ESPN: The Worldwide Leader in Beanbag Toss Coverage

Image result for corn hole championships

I’ve been known to throw on a little ESPN in the background as I go about my day. Today was no different.

What WAS different was the programming. I was introduced to competitive beanbag toss.

At least that’s what I call it. They were calling it “cornhole” which is a horrendous name that I just refuse to use it. 

You have beanbags, you toss them, boom, beanbag toss.

 It might be a table tennis vs. ping-pong sort of thing, where one is the professional sounding name while the other is the what you call it in when you play in your basement.

The athletes were exactly what you’d expect. Kind of nerdy looking dudes, who I’m shocked didn’t have Bud Lights in their non-throwing hands. That’s not because they look like they enjoy tipping a few back, but because in my experience, playing this game with a few in you was the only way to be any good.

Outside of elite competitions like the one I watched this afternoon (which looked like it was being held in the small conference room at a Ramada somewhere), beanbag toss is only ever seen at tailgates, family cookouts, and some bars. Those are all places where there is usually beer. Sure, this wouldn’t be the best example for the youngsters who look up to Jeff Reynolds, the King of Corn Hole (Real guy, real title), but neither are major leaguers with wads of chew in the mouth. I know it causes mouth cancer, but it’s just tradition.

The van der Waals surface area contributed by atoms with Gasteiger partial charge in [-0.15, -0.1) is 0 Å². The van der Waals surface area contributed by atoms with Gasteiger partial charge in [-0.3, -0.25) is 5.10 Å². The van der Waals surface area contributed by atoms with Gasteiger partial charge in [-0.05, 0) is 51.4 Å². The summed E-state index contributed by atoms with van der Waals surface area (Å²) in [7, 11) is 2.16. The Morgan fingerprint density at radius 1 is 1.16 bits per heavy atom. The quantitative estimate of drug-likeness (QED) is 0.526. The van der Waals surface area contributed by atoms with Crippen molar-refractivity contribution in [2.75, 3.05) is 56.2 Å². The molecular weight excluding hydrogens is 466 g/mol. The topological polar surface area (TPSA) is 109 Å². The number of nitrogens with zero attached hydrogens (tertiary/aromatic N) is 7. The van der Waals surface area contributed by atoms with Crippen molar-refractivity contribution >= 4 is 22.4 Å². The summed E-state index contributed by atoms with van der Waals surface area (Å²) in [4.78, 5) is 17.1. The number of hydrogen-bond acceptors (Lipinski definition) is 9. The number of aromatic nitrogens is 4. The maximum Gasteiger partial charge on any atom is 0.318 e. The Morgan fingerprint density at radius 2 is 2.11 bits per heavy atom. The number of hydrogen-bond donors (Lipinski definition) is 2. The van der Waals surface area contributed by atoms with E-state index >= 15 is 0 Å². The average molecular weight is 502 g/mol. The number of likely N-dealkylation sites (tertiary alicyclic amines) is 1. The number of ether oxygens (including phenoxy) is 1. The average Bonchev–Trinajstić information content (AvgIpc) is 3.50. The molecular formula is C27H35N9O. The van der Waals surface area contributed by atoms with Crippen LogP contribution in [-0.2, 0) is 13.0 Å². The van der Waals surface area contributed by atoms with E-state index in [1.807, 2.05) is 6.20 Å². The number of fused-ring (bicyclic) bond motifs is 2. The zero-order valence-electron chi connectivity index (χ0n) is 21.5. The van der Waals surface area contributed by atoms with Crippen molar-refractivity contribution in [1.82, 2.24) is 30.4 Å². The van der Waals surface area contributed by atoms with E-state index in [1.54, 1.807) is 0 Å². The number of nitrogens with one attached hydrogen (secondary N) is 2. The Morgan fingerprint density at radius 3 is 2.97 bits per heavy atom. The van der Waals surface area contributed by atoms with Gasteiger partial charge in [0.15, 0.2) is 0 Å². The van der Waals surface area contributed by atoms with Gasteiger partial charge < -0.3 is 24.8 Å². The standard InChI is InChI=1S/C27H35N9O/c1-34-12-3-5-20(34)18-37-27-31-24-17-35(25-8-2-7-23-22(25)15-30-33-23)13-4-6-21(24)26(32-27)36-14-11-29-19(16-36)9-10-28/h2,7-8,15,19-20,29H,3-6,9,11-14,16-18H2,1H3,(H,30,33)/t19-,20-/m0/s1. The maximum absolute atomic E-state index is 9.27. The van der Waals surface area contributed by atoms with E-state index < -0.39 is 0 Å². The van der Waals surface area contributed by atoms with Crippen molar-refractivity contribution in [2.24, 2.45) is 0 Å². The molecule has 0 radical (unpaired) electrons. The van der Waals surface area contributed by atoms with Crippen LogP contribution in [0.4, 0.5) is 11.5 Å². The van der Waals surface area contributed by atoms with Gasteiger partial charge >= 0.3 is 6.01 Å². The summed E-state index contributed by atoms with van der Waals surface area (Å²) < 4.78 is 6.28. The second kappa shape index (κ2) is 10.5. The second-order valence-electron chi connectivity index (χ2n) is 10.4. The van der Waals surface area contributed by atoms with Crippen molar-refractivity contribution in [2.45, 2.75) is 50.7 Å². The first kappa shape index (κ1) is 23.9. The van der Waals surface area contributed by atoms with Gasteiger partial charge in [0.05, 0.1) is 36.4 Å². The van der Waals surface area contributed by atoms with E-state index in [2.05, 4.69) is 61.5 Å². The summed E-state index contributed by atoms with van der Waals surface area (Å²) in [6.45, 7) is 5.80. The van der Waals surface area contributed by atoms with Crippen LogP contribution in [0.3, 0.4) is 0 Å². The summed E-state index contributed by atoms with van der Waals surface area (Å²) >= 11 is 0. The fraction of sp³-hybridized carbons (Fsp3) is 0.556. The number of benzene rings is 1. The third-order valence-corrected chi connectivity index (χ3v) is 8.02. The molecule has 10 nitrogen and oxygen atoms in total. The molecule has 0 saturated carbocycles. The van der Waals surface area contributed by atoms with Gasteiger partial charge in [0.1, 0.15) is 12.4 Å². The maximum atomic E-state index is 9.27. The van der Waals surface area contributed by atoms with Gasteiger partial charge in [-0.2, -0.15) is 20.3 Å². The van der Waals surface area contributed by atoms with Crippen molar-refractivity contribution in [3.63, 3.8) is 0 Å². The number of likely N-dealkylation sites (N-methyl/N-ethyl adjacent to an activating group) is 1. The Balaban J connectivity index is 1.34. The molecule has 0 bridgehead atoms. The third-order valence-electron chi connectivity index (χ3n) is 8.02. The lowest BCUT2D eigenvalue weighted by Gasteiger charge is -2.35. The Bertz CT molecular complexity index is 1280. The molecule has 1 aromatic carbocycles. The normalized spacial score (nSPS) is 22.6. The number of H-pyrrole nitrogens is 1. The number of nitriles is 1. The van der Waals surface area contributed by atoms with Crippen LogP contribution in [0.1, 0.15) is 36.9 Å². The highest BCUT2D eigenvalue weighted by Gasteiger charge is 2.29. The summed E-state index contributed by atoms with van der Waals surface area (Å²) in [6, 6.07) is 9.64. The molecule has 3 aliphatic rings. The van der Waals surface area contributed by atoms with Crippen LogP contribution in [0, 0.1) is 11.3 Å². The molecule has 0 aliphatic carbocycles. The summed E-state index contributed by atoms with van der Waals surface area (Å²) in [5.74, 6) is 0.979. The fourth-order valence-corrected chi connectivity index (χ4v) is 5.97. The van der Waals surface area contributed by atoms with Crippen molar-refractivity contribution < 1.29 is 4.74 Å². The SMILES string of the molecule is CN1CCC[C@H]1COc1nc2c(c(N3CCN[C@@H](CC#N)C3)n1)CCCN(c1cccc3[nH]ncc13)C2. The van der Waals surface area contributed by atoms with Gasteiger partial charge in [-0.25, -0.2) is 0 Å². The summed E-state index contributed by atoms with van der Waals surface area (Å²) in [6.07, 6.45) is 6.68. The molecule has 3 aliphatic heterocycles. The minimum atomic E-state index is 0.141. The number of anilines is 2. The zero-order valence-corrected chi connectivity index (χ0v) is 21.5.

I’ll admit I may have enjoyed watching this thing more had I known the official rules. It should be as simple as a beanbag going in a hole earns a point, but of course they must over complicate things to make it seem like a real sport.

Being a spectator at this thing would be like going to a tailgate without any of the things that make tailgates worth going to like food, drinks, and a sporting event that doesn't involve throwing beanbags into a hole.


Be sure to check out ESPN on the weekends for all your favorite fringe sports like beanbag toss, bowling, poker, or even drone racing. If you can do it, ESPN will send a camera crew and a play-by-play announcer!

(You can learn more about the American Cornhole Organization by checking out americancornhole.com which is an actual site, and not something I made up. Also, I'd be careful typing that into your browser. One wrong keystroke and you're not in Kansas anymore.)

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